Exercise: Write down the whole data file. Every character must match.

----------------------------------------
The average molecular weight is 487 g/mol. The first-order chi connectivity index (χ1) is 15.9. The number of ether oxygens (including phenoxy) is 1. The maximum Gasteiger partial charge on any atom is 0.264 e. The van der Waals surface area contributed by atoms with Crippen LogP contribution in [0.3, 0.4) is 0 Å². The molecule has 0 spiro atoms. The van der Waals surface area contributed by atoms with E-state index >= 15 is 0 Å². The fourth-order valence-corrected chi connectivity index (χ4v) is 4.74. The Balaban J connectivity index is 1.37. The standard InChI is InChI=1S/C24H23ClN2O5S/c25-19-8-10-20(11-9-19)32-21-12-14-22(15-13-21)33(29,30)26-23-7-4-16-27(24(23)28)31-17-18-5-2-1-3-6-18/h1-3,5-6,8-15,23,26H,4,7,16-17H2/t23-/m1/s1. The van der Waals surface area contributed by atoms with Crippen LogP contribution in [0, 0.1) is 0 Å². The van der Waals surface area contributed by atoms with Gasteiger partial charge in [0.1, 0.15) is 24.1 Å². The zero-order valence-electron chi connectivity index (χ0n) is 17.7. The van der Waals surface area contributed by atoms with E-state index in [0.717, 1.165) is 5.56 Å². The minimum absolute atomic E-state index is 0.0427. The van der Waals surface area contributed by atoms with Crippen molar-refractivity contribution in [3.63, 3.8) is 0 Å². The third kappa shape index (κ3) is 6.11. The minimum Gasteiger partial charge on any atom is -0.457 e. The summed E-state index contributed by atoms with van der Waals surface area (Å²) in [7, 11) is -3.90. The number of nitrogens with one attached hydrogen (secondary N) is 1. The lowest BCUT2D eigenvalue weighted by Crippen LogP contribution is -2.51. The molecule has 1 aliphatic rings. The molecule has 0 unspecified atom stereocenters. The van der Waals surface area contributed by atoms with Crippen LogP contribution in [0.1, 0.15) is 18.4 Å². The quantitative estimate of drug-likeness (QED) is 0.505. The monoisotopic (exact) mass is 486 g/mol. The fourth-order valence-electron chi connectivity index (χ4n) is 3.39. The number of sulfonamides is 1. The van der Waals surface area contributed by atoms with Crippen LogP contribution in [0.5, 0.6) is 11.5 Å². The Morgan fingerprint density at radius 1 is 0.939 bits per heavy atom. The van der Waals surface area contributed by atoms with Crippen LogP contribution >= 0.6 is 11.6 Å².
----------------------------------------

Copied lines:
The average molecular weight is 487 g/mol. The first-order chi connectivity index (χ1) is 15.9. The number of ether oxygens (including phenoxy) is 1. The maximum Gasteiger partial charge on any atom is 0.264 e. The van der Waals surface area contributed by atoms with Crippen LogP contribution in [0.3, 0.4) is 0 Å². The molecule has 0 spiro atoms. The van der Waals surface area contributed by atoms with E-state index >= 15 is 0 Å². The fourth-order valence-corrected chi connectivity index (χ4v) is 4.74. The Balaban J connectivity index is 1.37. The standard InChI is InChI=1S/C24H23ClN2O5S/c25-19-8-10-20(11-9-19)32-21-12-14-22(15-13-21)33(29,30)26-23-7-4-16-27(24(23)28)31-17-18-5-2-1-3-6-18/h1-3,5-6,8-15,23,26H,4,7,16-17H2/t23-/m1/s1. The van der Waals surface area contributed by atoms with Crippen LogP contribution in [0, 0.1) is 0 Å². The van der Waals surface area contributed by atoms with Gasteiger partial charge in [0.1, 0.15) is 24.1 Å². The zero-order valence-electron chi connectivity index (χ0n) is 17.7. The van der Waals surface area contributed by atoms with E-state index in [0.717, 1.165) is 5.56 Å². The minimum absolute atomic E-state index is 0.0427. The van der Waals surface area contributed by atoms with Crippen molar-refractivity contribution in [3.63, 3.8) is 0 Å². The third kappa shape index (κ3) is 6.11. The minimum Gasteiger partial charge on any atom is -0.457 e. The summed E-state index contributed by atoms with van der Waals surface area (Å²) in [7, 11) is -3.90. The number of nitrogens with one attached hydrogen (secondary N) is 1. The lowest BCUT2D eigenvalue weighted by Crippen LogP contribution is -2.51. The molecule has 1 aliphatic rings. The molecule has 0 unspecified atom stereocenters. The van der Waals surface area contributed by atoms with Crippen LogP contribution in [0.1, 0.15) is 18.4 Å². The quantitative estimate of drug-likeness (QED) is 0.505. The monoisotopic (exact) mass is 486 g/mol. The fourth-order valence-electron chi connectivity index (χ4n) is 3.39. The number of sulfonamides is 1. The van der Waals surface area contributed by atoms with Crippen LogP contribution in [0.5, 0.6) is 11.5 Å². The Morgan fingerprint density at radius 1 is 0.939 bits per heavy atom. The van der Waals surface area contributed by atoms with Crippen LogP contribution >= 0.6 is 11.6 Å².